Friday, July 16, 2004
From the Beginning...
Once I decided to share my experience, I just picked up where I was at the moment. I think it is important to go back and start my story from the moment it began.

In May I was preparing for a couple of significant events. I had a retirement party coming up one weekend for a co-worker I loved working with so I wanted it to be special. The day before that event I would be facilitating an all-day strategic planning workshop. On Monday of that week, I got sick with the stomach flu. Of all weeks! I really had no time for that -- it wasn't scheduled! In the middle of the night I was trying to get comfortable, but the pain in my stomach was terrible. In my struggle to get comfortable, I found myself in an awkward position withmy hand under my breast (I know it was a weird position that I couldn't recreate if I tried) and felt something hard in my breast. I became completely awake, double checked what I was feeling, and decided I would call the doctor the next day. Which is what I did. Only my doctor could not see me for two weeks. Since I knew the doctor would send me for a mammogram, I asked that they give me the referrals so I could get on the books at the diagnostic center. Of course, the diagnostic center couldn't see me for three weeks. I began calling everyday asking if there were any cancellations -- both my doctor and the diagnostic center. Everyday. Every single day.

When I finally got in to see my doctor she called in and got my mammogram moved up to the next day. Wow -- and there were no cancellations. How was that possible? Amazingly, that test came back normal. Since I had a palpable lump, I still needed to have an ultrasound. I couldn't be squeezed in until the beginning of June. Four hours after I had that test, I got a phone call from my doctor telling me the ultrasound detected a solid mass and I needed to see a surgeon for further diagnosis and treatment. The next morning I was picking up the paperwork and calling the surgeon. I was able to see him within the week. On that first visit he gave me a clinical breast exam (CBE) and agreed that the lump felt different than any other lump in my fibrocystic breasts. It was definitely more solid and defined. Incidentally, 50 - 80% of the women in North America have some form of fibrocystic breast issues. While it doesn't indicate cancer, it does make it difficult to distinguish between benign cysts and cancerous masses. At that time, my surgeon decided to perform a needle biopsy or Fine Needle Aspiration. Guess what? This test came back negative. Because there are some issues with the reliability of this test, coupled with my strong family history with breast cancer, we opted to excise and biopsy the lump.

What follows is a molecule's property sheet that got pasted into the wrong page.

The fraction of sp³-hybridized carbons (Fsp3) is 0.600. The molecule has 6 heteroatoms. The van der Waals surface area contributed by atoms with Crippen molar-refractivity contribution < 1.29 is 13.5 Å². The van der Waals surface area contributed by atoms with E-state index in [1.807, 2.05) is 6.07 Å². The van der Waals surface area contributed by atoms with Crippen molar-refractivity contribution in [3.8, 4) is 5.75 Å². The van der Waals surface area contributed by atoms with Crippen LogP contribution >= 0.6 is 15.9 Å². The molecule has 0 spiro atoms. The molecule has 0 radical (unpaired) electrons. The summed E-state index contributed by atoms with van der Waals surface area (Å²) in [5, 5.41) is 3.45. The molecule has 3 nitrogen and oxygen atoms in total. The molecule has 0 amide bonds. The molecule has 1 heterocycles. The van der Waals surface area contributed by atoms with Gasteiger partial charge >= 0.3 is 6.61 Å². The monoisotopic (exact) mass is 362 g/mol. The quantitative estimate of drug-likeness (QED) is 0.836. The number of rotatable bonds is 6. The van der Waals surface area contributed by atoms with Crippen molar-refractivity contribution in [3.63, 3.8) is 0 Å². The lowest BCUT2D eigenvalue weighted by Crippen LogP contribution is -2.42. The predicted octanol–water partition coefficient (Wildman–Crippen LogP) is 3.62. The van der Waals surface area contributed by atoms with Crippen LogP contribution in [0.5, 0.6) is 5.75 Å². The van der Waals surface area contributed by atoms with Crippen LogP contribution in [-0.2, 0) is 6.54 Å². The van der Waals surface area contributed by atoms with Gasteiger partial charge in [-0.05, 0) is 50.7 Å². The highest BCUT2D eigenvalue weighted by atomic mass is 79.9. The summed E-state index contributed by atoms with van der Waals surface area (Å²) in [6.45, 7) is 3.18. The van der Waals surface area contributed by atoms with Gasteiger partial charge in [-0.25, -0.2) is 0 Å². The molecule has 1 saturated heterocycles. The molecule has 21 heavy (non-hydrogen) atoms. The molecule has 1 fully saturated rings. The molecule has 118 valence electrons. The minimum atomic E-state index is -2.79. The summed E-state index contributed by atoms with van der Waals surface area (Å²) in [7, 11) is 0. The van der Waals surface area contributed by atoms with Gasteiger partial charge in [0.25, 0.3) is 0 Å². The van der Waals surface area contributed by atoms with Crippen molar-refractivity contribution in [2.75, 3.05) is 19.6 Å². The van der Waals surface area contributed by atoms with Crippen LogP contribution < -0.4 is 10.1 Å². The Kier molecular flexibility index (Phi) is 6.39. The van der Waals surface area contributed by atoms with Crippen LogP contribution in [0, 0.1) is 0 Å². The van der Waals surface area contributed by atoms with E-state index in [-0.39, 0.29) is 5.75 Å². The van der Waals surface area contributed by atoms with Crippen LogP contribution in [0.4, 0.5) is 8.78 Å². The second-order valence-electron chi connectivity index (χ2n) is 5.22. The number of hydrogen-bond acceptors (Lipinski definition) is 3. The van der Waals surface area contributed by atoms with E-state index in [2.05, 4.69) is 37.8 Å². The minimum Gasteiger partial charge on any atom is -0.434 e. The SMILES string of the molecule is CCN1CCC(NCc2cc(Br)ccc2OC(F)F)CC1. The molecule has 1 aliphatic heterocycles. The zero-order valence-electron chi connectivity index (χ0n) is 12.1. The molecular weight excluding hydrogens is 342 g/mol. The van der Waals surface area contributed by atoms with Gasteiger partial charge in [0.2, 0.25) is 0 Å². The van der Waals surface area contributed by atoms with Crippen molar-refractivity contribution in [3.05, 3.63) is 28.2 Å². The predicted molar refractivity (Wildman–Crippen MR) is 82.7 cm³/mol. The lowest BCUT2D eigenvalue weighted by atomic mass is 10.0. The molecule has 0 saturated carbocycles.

On June 28th I went in for outpatient surgery for a mass excision and biopsy on my right breast. It wasn't so bad. I was back to work the next day and doing fine. On July 1st I went back for a re-check and results from pathology. Both my doctor and I were shocked when it came back as cancer. His exact words were, "Well we got some bad news back on the results of the biopsy. You have invasive lobular carcinoma and lobular carcinoma in situ. . . The next step is to see a medical oncologist. . . . " I really can't tell you what else was said during that appointment. I guess it really doesn't matter.

The moral of my story is that I caught this early because I was aware, I fought for faster appointments, and I educated myself on what I was facing or could be facing. I questioned every step my surgeon was taking and supported my questions with facts from reliable sources (like the American Cancer Society, the National Comprehensive Cancer Network, and the Susan G. Komen Breast Cancer Foundation). Medical care is in your own hands. We all need to take control of our medical care, ask questions, research, and direct our own destinies. Hiding from reality or going into a state of denial about detecting a lump seals your fate in a different way. From the moment I felt the lump in May, I knew it was different. I knew something was wrong. I had no doubt it had to be taken care of immediately.

My next post will recap my experience with the medical oncologist and the direction my treatment will take. After that I can't wait to recap the amazing support I have received from so many wonderful people in my life. I am truly blessed.
Written by Jeannette Vagnozzi
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Name: Jeannette
Location: Southern California, USA

This is my story about being diagnosed with breast cancer at age 39. I thought I was out of the woods, but four years late it came back. This is my quest to be a two-time survivor.

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